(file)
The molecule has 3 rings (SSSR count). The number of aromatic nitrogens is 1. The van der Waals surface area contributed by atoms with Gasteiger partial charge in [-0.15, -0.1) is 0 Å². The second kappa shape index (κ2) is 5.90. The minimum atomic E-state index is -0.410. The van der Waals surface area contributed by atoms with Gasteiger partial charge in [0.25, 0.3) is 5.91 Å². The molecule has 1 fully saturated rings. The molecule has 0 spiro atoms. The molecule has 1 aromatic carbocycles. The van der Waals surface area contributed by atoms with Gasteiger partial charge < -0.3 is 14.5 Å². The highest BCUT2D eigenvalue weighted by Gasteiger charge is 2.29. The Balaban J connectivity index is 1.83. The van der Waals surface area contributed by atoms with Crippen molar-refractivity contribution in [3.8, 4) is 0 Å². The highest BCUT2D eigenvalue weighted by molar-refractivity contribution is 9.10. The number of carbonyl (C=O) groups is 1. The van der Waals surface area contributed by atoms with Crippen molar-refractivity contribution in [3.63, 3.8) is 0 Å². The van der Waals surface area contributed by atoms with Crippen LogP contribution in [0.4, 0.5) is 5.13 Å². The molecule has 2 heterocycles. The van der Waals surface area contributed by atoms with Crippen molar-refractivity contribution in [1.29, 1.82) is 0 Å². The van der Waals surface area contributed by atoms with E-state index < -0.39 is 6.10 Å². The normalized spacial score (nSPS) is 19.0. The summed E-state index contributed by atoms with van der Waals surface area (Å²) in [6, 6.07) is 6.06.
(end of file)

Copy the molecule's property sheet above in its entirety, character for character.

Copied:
The molecule has 3 rings (SSSR count). The number of aromatic nitrogens is 1. The van der Waals surface area contributed by atoms with Gasteiger partial charge in [-0.15, -0.1) is 0 Å². The second kappa shape index (κ2) is 5.90. The minimum atomic E-state index is -0.410. The van der Waals surface area contributed by atoms with Gasteiger partial charge in [0.25, 0.3) is 5.91 Å². The molecule has 1 fully saturated rings. The molecule has 0 spiro atoms. The molecule has 1 aromatic carbocycles. The van der Waals surface area contributed by atoms with Gasteiger partial charge < -0.3 is 14.5 Å². The highest BCUT2D eigenvalue weighted by Gasteiger charge is 2.29. The Balaban J connectivity index is 1.83. The van der Waals surface area contributed by atoms with Crippen molar-refractivity contribution in [3.8, 4) is 0 Å². The highest BCUT2D eigenvalue weighted by molar-refractivity contribution is 9.10. The number of carbonyl (C=O) groups is 1. The van der Waals surface area contributed by atoms with Crippen molar-refractivity contribution in [3.63, 3.8) is 0 Å². The van der Waals surface area contributed by atoms with Crippen LogP contribution in [0.4, 0.5) is 5.13 Å². The molecule has 2 heterocycles. The van der Waals surface area contributed by atoms with Crippen molar-refractivity contribution in [1.29, 1.82) is 0 Å². The van der Waals surface area contributed by atoms with E-state index < -0.39 is 6.10 Å². The normalized spacial score (nSPS) is 19.0. The summed E-state index contributed by atoms with van der Waals surface area (Å²) in [6, 6.07) is 6.06.